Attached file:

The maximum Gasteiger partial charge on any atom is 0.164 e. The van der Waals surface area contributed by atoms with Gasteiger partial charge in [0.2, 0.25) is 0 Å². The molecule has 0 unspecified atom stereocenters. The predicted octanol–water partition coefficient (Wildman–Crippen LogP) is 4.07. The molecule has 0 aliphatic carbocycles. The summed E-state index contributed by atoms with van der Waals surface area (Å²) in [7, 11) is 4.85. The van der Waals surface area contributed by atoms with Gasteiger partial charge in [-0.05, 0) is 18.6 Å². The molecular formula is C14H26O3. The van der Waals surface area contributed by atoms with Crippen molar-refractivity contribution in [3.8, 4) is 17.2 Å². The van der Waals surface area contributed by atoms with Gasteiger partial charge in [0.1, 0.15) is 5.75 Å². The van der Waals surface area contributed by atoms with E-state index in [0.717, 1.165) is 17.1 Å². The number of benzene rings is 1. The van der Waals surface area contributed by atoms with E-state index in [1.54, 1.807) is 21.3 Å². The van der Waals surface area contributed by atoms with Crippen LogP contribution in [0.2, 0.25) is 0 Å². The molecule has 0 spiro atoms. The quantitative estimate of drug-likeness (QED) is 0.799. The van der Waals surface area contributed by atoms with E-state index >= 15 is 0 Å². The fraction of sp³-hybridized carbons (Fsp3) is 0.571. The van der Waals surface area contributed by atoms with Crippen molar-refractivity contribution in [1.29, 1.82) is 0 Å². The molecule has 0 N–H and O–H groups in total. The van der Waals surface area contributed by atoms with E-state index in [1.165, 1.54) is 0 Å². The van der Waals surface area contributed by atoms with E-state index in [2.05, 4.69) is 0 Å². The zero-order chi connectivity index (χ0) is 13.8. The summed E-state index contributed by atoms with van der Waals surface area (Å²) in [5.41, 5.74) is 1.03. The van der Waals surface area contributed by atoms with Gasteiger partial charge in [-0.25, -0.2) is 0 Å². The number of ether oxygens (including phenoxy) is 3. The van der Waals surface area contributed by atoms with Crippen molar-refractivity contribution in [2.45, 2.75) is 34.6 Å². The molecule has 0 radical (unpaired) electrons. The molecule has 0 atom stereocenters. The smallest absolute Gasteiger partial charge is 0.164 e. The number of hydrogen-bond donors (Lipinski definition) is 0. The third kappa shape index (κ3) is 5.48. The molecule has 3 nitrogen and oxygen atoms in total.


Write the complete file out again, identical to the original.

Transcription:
The maximum Gasteiger partial charge on any atom is 0.164 e. The van der Waals surface area contributed by atoms with Gasteiger partial charge in [0.2, 0.25) is 0 Å². The molecule has 0 unspecified atom stereocenters. The predicted octanol–water partition coefficient (Wildman–Crippen LogP) is 4.07. The molecule has 0 aliphatic carbocycles. The summed E-state index contributed by atoms with van der Waals surface area (Å²) in [7, 11) is 4.85. The van der Waals surface area contributed by atoms with Gasteiger partial charge in [-0.05, 0) is 18.6 Å². The molecular formula is C14H26O3. The van der Waals surface area contributed by atoms with Crippen molar-refractivity contribution in [3.8, 4) is 17.2 Å². The van der Waals surface area contributed by atoms with Gasteiger partial charge in [0.1, 0.15) is 5.75 Å². The van der Waals surface area contributed by atoms with E-state index in [0.717, 1.165) is 17.1 Å². The number of benzene rings is 1. The van der Waals surface area contributed by atoms with E-state index in [1.54, 1.807) is 21.3 Å². The van der Waals surface area contributed by atoms with Crippen LogP contribution in [0.2, 0.25) is 0 Å². The molecule has 0 spiro atoms. The quantitative estimate of drug-likeness (QED) is 0.799. The van der Waals surface area contributed by atoms with E-state index >= 15 is 0 Å². The fraction of sp³-hybridized carbons (Fsp3) is 0.571. The van der Waals surface area contributed by atoms with Crippen molar-refractivity contribution in [1.29, 1.82) is 0 Å². The molecule has 0 N–H and O–H groups in total. The van der Waals surface area contributed by atoms with E-state index in [1.165, 1.54) is 0 Å². The van der Waals surface area contributed by atoms with E-state index in [2.05, 4.69) is 0 Å². The zero-order chi connectivity index (χ0) is 13.8. The summed E-state index contributed by atoms with van der Waals surface area (Å²) in [5.41, 5.74) is 1.03. The van der Waals surface area contributed by atoms with Gasteiger partial charge in [-0.25, -0.2) is 0 Å². The number of ether oxygens (including phenoxy) is 3. The van der Waals surface area contributed by atoms with Crippen molar-refractivity contribution in [2.45, 2.75) is 34.6 Å². The molecule has 0 radical (unpaired) electrons. The molecule has 0 atom stereocenters. The smallest absolute Gasteiger partial charge is 0.164 e. The number of hydrogen-bond donors (Lipinski definition) is 0. The third kappa shape index (κ3) is 5.48. The molecule has 3 nitrogen and oxygen atoms in total.